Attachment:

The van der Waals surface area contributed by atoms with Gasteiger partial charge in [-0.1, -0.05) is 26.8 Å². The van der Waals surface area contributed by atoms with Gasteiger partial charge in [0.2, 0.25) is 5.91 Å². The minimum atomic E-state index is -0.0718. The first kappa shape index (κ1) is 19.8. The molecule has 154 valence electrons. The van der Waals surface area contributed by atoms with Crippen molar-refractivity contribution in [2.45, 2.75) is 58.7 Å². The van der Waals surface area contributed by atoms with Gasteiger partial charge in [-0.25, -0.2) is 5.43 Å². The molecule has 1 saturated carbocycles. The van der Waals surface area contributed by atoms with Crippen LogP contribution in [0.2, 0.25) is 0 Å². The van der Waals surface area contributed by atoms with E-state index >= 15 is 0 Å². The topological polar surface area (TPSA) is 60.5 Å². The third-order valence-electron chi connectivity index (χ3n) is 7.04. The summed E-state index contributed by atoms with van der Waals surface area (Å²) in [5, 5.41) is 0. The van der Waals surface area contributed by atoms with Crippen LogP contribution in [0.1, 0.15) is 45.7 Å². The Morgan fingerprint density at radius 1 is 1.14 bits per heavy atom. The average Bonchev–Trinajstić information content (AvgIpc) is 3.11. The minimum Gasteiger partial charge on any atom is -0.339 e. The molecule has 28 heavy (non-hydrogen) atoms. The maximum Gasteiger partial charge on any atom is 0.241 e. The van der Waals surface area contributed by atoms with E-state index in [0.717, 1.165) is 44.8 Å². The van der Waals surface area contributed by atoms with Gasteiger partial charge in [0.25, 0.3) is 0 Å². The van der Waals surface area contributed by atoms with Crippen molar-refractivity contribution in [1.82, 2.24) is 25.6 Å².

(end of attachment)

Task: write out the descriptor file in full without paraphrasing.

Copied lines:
The van der Waals surface area contributed by atoms with Gasteiger partial charge in [-0.1, -0.05) is 26.8 Å². The van der Waals surface area contributed by atoms with Gasteiger partial charge in [0.2, 0.25) is 5.91 Å². The minimum atomic E-state index is -0.0718. The first kappa shape index (κ1) is 19.8. The molecule has 154 valence electrons. The van der Waals surface area contributed by atoms with Crippen molar-refractivity contribution in [2.45, 2.75) is 58.7 Å². The van der Waals surface area contributed by atoms with Gasteiger partial charge in [-0.25, -0.2) is 5.43 Å². The molecule has 1 saturated carbocycles. The van der Waals surface area contributed by atoms with Crippen LogP contribution in [0.2, 0.25) is 0 Å². The van der Waals surface area contributed by atoms with E-state index >= 15 is 0 Å². The topological polar surface area (TPSA) is 60.5 Å². The third-order valence-electron chi connectivity index (χ3n) is 7.04. The summed E-state index contributed by atoms with van der Waals surface area (Å²) in [5, 5.41) is 0. The van der Waals surface area contributed by atoms with Crippen LogP contribution in [0.1, 0.15) is 45.7 Å². The Morgan fingerprint density at radius 1 is 1.14 bits per heavy atom. The average Bonchev–Trinajstić information content (AvgIpc) is 3.11. The minimum Gasteiger partial charge on any atom is -0.339 e. The molecule has 28 heavy (non-hydrogen) atoms. The maximum Gasteiger partial charge on any atom is 0.241 e. The van der Waals surface area contributed by atoms with E-state index in [0.717, 1.165) is 44.8 Å². The van der Waals surface area contributed by atoms with Gasteiger partial charge in [0.25, 0.3) is 0 Å². The van der Waals surface area contributed by atoms with Crippen molar-refractivity contribution in [1.82, 2.24) is 25.6 Å².